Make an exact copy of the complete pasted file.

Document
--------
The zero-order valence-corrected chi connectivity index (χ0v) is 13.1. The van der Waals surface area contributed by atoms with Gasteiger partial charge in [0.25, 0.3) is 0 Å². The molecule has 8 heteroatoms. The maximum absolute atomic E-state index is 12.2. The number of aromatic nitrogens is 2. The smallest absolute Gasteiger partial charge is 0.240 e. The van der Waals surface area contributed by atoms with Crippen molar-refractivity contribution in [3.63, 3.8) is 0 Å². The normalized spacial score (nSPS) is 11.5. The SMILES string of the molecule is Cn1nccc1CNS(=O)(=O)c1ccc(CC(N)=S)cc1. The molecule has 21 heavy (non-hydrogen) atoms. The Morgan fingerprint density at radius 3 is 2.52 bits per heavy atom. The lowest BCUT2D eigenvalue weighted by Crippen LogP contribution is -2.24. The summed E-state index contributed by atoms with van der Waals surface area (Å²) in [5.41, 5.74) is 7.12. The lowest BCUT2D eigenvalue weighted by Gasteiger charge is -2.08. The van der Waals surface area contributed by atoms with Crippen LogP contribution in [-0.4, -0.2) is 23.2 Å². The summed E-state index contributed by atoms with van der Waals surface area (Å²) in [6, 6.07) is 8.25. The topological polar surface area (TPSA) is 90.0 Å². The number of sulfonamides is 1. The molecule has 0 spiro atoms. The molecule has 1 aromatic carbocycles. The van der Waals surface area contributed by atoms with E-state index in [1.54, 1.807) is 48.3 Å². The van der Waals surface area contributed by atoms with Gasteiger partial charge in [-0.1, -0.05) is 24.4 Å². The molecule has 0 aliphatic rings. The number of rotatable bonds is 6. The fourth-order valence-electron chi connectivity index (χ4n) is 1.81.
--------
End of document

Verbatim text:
The zero-order valence-corrected chi connectivity index (χ0v) is 13.1. The van der Waals surface area contributed by atoms with Gasteiger partial charge in [0.25, 0.3) is 0 Å². The molecule has 8 heteroatoms. The maximum absolute atomic E-state index is 12.2. The number of aromatic nitrogens is 2. The smallest absolute Gasteiger partial charge is 0.240 e. The van der Waals surface area contributed by atoms with Crippen molar-refractivity contribution in [3.63, 3.8) is 0 Å². The normalized spacial score (nSPS) is 11.5. The SMILES string of the molecule is Cn1nccc1CNS(=O)(=O)c1ccc(CC(N)=S)cc1. The molecule has 21 heavy (non-hydrogen) atoms. The Morgan fingerprint density at radius 3 is 2.52 bits per heavy atom. The lowest BCUT2D eigenvalue weighted by Crippen LogP contribution is -2.24. The summed E-state index contributed by atoms with van der Waals surface area (Å²) in [5.41, 5.74) is 7.12. The lowest BCUT2D eigenvalue weighted by Gasteiger charge is -2.08. The van der Waals surface area contributed by atoms with Crippen LogP contribution in [-0.4, -0.2) is 23.2 Å². The summed E-state index contributed by atoms with van der Waals surface area (Å²) in [6, 6.07) is 8.25. The topological polar surface area (TPSA) is 90.0 Å². The number of sulfonamides is 1. The molecule has 0 spiro atoms. The molecule has 1 aromatic carbocycles. The van der Waals surface area contributed by atoms with E-state index in [1.54, 1.807) is 48.3 Å². The van der Waals surface area contributed by atoms with Gasteiger partial charge in [-0.1, -0.05) is 24.4 Å². The molecule has 0 aliphatic rings. The number of rotatable bonds is 6. The fourth-order valence-electron chi connectivity index (χ4n) is 1.81.